240P15 Well-Known Member

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  15. torgormaig

    torgormaig Part of the furniture Friend

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  16. Jamessquared

    Jamessquared Nat Pres stalwart

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    There's a little bit here:

    https://archive.org/stream/locomotiveengine10hill/locomotiveengine10hill#page/409/mode/1up

    I like the text (my emphasis):

    The curious accident illustrated herewith, where one locomotive was thrown down upon the top of another one, was caused by a boiler explosion. The engine was standing in the same position as engine "36", i.e., end to end, when the boiler exploded and it was turned completely over and landed in the position shown in the photograph.

    It was afterwards transported twenty miles back to the shop in the position shown. At the time of the explosion there were two men on each engine, and all escaped without injury. The accident happened four years ago near Christiania, Norway. We are indebted to Mr. W. J. McCarrol, of Philadelphia, Pa., for photograph and account of the accident.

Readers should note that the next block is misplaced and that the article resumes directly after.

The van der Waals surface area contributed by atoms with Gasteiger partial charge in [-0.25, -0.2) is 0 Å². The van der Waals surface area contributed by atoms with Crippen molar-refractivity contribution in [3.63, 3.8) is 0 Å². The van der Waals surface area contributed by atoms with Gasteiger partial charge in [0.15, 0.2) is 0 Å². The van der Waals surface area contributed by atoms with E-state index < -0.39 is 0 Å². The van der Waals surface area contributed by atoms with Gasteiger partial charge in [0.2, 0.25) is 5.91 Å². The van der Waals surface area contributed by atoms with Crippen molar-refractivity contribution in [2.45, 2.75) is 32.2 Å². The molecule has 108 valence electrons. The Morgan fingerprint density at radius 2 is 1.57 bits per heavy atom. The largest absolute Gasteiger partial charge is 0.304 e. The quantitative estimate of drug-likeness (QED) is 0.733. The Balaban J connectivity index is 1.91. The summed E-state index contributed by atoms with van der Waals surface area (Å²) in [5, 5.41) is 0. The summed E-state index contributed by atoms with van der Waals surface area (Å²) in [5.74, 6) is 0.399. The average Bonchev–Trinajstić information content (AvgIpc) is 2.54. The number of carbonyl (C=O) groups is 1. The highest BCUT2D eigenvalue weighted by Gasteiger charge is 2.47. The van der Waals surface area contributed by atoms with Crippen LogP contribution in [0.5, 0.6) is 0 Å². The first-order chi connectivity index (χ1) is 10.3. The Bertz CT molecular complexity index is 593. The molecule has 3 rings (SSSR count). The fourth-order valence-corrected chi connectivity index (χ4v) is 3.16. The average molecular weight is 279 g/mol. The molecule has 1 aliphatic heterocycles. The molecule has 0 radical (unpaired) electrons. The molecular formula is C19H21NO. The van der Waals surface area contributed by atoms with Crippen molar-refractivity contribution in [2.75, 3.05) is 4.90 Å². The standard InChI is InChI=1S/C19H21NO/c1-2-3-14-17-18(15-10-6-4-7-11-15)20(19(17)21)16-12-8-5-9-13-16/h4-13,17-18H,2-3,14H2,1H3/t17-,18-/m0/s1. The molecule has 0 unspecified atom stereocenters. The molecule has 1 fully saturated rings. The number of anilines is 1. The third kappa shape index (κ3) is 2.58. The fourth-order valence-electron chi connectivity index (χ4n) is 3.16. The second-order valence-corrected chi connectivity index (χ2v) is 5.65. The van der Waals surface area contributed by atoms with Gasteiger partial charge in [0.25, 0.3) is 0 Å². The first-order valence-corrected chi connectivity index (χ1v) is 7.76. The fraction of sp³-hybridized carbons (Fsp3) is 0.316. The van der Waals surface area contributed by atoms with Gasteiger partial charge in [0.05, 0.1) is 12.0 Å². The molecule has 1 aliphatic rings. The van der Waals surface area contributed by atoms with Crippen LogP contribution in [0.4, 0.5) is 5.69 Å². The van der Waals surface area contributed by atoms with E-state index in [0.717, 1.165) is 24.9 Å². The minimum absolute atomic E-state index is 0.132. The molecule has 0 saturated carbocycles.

Tom
     
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  17. LMS2968

    LMS2968 Part of the furniture

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    I knew it went back to the shed like that, but twenty miles? Obviously, I have been misinformed and they don't have many overbridges or tunnels in Norway!
     
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  18. 240P15